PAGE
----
Applied Microbiology and Biotechnology

, Volume 42, Issue 2–3, pp 375–384 | Cite as

Stability of pressure-extruded liposomes made from archaeobacterial ether lipids

  • C. G. Choquet
  • G. B. Patel
  • G. D. Sprott
  • T. J. Beveridge
Original Paper


Ether lipids were obtained from a wide range of archaeobacteria grown at extremes of pH, temperature, and salt concentration. With the exception ofSulfolobus acidocaldarius, unilamellar and/or multilamellar liposomes could be prepared from emulsions of total polar lipid extracts by pressure extrusion through filters of various pore sizes. Dynamic light scattering, and electron microscopy revealed homogeneous liposome populations with sizes varying from 40 to 230 nm, depending on both the lipid source and the pore size of the filters. Leakage rates of entrapped fluorescent or radioactive compounds established that those archaeobacterial liposomes that contained tetraether lipids were the most stable to high temperatures, alkaline pH, and serum proteins. Most ether liposomes were stable to phospholipase A2, phospholipase B and pancreatic lipase. These properties of archaeobacterial liposomes make them attractive for applications in biotechnology.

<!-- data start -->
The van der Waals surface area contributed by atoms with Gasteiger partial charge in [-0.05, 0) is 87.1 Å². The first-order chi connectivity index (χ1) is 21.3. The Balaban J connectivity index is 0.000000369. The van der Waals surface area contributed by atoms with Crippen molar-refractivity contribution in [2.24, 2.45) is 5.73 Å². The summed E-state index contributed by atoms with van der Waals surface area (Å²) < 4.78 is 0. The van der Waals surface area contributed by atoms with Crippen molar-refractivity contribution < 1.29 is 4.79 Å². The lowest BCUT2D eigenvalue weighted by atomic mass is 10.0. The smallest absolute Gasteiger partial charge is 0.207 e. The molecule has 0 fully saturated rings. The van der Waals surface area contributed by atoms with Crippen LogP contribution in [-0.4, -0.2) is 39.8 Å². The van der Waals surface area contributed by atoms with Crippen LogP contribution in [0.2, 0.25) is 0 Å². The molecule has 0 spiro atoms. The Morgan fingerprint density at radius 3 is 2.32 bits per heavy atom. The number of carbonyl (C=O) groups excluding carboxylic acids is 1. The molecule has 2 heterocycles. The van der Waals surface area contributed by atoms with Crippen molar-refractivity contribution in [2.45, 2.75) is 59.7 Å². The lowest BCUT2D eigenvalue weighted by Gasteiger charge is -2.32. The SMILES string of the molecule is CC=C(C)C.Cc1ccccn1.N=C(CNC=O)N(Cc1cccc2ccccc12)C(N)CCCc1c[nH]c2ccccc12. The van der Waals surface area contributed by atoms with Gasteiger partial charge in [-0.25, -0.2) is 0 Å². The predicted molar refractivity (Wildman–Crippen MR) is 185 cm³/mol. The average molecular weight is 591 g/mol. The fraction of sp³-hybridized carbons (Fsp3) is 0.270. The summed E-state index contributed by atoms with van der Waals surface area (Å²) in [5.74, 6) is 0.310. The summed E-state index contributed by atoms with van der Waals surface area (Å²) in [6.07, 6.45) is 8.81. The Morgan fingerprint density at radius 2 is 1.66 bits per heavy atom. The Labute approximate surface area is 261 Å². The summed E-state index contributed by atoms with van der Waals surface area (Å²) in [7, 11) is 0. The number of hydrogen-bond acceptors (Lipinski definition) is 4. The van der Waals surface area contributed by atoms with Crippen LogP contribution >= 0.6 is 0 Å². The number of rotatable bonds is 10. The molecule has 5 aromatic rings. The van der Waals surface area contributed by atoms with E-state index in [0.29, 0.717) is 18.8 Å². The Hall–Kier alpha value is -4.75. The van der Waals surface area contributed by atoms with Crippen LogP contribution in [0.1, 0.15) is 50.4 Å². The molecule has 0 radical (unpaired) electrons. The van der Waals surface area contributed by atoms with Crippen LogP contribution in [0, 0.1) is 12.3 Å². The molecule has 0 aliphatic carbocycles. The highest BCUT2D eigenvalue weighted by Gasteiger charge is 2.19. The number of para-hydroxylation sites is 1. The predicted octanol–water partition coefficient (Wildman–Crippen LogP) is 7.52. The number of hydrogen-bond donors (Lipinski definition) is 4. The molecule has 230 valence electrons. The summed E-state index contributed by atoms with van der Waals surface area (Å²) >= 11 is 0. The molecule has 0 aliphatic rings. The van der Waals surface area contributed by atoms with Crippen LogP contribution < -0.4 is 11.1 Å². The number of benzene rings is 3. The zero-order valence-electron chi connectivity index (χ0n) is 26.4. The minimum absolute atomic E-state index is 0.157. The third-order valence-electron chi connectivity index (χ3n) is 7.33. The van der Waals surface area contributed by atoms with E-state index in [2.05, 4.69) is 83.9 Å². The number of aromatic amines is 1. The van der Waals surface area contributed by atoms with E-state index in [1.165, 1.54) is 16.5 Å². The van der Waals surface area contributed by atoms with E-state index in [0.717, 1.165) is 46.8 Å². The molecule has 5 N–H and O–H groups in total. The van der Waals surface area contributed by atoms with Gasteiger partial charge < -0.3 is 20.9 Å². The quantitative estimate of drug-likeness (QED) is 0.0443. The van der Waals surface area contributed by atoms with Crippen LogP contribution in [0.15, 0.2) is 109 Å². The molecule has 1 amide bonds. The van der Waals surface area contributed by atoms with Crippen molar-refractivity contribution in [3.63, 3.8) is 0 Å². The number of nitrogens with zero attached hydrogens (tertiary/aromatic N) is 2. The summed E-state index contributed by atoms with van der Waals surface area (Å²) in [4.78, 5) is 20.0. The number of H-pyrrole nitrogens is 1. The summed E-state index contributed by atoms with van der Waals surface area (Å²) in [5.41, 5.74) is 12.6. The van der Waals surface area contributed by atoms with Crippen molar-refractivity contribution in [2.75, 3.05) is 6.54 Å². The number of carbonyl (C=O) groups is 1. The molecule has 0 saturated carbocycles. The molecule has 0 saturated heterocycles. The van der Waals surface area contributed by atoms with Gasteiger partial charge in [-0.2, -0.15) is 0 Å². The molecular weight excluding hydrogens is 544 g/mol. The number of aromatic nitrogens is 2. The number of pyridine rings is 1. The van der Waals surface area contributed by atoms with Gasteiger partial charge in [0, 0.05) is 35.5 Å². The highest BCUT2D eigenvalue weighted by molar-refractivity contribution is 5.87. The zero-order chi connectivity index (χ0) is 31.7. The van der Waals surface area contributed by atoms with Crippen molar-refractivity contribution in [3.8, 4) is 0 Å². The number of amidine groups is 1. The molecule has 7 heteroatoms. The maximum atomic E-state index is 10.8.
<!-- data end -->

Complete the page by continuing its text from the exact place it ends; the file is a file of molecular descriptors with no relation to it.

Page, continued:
Lipid Lipase Pore Size Salt Concentration Dynamic Light Scattering 
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Copyright information

© Springer-Verlag 1994

Authors and Affiliations

  • C. G. Choquet
    • 1
  • G. B. Patel
    • 1
  • G. D. Sprott
    • 1
  • T. J. Beveridge
    • 2
  1. 1.National Research Council of Canada (NRCC)Institute for Biological SciencesOttawaOntarioCanada
  2. 2.Department of Microbiology, College of Biological ScienceUniversity of GuelphGuelph, OntarioCanada

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